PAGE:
Liver biopsy (percutaneous)

Andrew Murphy and Dr Bruno Di Muzio et al.

Percutaneous liver biopsy, utilizing either ultrasound or CT guidance, allows for an accurate and reliable method of acquiring hepatic tissue for histopathological assessment. It is divided into two types:

  • non-focal or non-targeted liver biopsy (used in the assessment and staging of the parenchymal liver disease, e.g. NASH)
  • focal or targeted liver biopsy (i.e. directed to a focal parenchymal lesion)

Ultrasound is the modality of choice for imaging guidance in the vast majority of cases, with CT nowadays mostly reserved for a cojoined assessment together with the US in focal/targeted biopsies of lesions not sonographically demonstrated. 

An alternative option for percutaneous CT/US guidance, particularly used in patients with coagulopathy and ascites, is the transjugular liver biopsy

The contraindications must be considered individually in each case. Overall, the most important contraindications are:

  • uncooperative patient
  • uncorrectable bleeding diathesis (abnormal coagulation indices)
  • ascites
    • relative contraindication that can be usually tapped before the biopsy
  • extrahepatic biliary obstruction 1

Interventional procedures like renal biopsy require special attention to coagulation indices. There are widely divergent opinions about the safe values of these indices for percutaneous biopsies. The values suggested below were considered based on literature review, whose references are cited below:

  • complete (full) blood count:
    • platelet > 50000/mm3  (some institutions determine other values between 50000-100000/mm32
  • coagulation profile:
    • some studies showed that having a normal INR or prothrombin time is no reassurance that the patient will not bleed after the procedure:
      • international normalized ratio (INR) ≤ 1.5 2
      • normal prothrombin time (PT)/partial thromboplastin time (PTT)
  • written informed consent
  • assessment of patient's cooperation for the procedure
  • single or co-axial needle set
    • calibers vary among institutional protocols and purpose of the biopsy, with commonly used calibers being 14G, 16G, and 18G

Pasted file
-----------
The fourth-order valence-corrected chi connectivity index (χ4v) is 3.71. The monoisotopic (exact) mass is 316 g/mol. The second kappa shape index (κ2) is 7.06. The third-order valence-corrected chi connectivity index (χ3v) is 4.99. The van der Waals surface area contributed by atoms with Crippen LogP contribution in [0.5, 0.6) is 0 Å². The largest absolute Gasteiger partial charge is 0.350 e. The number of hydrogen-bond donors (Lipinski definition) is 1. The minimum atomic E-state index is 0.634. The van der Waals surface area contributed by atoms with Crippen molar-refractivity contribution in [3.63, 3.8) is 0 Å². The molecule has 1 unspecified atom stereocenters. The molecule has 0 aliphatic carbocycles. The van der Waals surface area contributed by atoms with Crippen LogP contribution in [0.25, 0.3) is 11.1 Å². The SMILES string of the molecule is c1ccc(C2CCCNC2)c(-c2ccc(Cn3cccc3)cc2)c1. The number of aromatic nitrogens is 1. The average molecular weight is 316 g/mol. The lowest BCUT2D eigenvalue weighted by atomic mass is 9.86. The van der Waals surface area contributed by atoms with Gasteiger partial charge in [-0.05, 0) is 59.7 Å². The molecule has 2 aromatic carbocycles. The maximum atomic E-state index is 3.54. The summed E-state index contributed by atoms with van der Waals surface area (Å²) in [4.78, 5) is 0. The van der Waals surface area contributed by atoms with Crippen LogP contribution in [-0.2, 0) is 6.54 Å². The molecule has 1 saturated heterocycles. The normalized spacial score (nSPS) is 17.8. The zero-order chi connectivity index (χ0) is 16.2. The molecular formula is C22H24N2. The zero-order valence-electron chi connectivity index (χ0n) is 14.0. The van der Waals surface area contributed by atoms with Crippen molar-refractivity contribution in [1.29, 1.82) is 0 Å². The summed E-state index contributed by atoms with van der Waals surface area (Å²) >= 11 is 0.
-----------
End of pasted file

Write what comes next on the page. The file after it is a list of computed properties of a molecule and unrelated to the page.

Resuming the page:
• 1% lidocaine/lignocaine
  • midazolam (for sedation): its use varies according to different institutional guidelines, and should always be considered case-by-case 
  • histopathology department pot 

As ultrasound is the most common imaging modality used to guide liver biopsy, that will be the technique approached in this article.  

  • pre-procedure assessment of the liver with ultrasound should be performed for planning positioning and needle entrance point
    • supine, oblique, or total left lateral decubitus are the possible positioning of the patient - it is important to make sure that the patient is comfortable and can remain still in that position
      • wedge behind the patient's back helps for oblique positioning
    • assess if the procedure will be performed under breath held and practice this with the patient 
    • marking of the entrance point on the skin is advised to aid the skin cleaning and dressing 
  • hemodynamic monitoring in place is recommended
  • a time-out should be performed by this stage 
  • skin site is prepped and draped to ensure asepsis
  • local anesthesia is infiltrated under the skin abdominal wall/intercostal space until the liver capsule  
  • entrance point is created with a scalpel (usually number 11 blade)
  • using the freehand technique the needle is advanced under ultrasound guidance during the entire course of the biopsy
    • the needle tip must always cross the capsule prior to deploying the cutting device 1
    • documentation of the needle positioning after firing is advised
  • after the procedure, a brief assessment for perihepatic or intraparenchymal hemorrhage is usually performed 
Post-procedure care

Bed-rest is advised as well as regular observations for 4 hours (pulse, blood pressure, and SpO2 in those receiving sedation) and active questioning of the patient of any pain.

The observation period should allow an ample opportunity to identify and treat a potential complication in a timely manner to prevent a serious or catastrophic outcome, this varies with each institution's protocol. 

Percutaneous liver biopsy remains a safe procedure.

Complications include:

  • postprocedure pain
    • pain radiated to the right shoulder 3
  • severe hemorrhage
    • ranging from 0.35 to 1.7% 1
Interventional procedures
Imaging in practice
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Article information

rID: 63114
Synonyms or Alternate Spellings:
  • CT-guided percutaneous liver biopsy
  • US-guided percutaneous liver biopsy
  • CT-guided liver biopsy
  • US-guided liver biopsy

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Cases and figures

  • Case 1: ultrasound guided liver biopsy
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  • Case 2: post liver biopsy hemorrhage
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